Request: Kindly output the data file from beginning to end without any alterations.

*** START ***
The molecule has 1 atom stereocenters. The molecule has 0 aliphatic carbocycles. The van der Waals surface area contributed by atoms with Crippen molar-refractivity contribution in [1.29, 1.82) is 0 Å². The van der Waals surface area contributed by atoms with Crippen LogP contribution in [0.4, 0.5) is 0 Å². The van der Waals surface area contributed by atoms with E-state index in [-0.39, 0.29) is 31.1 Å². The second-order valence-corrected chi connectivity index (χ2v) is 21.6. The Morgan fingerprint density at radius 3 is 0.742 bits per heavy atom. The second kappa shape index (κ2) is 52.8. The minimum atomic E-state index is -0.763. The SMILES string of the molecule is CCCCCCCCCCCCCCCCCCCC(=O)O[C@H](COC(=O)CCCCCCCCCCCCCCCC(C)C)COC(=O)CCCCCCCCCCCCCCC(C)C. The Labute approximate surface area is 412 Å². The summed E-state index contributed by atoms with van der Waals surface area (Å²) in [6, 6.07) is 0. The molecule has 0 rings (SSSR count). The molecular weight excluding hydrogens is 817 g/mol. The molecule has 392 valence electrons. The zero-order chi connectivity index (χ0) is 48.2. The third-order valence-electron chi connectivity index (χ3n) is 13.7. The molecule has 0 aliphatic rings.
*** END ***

The molecule has 1 atom stereocenters. The molecule has 0 aliphatic carbocycles. The van der Waals surface area contributed by atoms with Crippen molar-refractivity contribution in [1.29, 1.82) is 0 Å². The van der Waals surface area contributed by atoms with Crippen LogP contribution in [0.4, 0.5) is 0 Å². The van der Waals surface area contributed by atoms with E-state index in [-0.39, 0.29) is 31.1 Å². The second-order valence-corrected chi connectivity index (χ2v) is 21.6. The Morgan fingerprint density at radius 3 is 0.742 bits per heavy atom. The second kappa shape index (κ2) is 52.8. The minimum atomic E-state index is -0.763. The SMILES string of the molecule is CCCCCCCCCCCCCCCCCCCC(=O)O[C@H](COC(=O)CCCCCCCCCCCCCCCC(C)C)COC(=O)CCCCCCCCCCCCCCC(C)C. The Labute approximate surface area is 412 Å². The summed E-state index contributed by atoms with van der Waals surface area (Å²) in [6, 6.07) is 0. The molecule has 0 rings (SSSR count). The molecular weight excluding hydrogens is 817 g/mol. The molecule has 392 valence electrons. The zero-order chi connectivity index (χ0) is 48.2. The third-order valence-electron chi connectivity index (χ3n) is 13.7. The molecule has 0 aliphatic rings.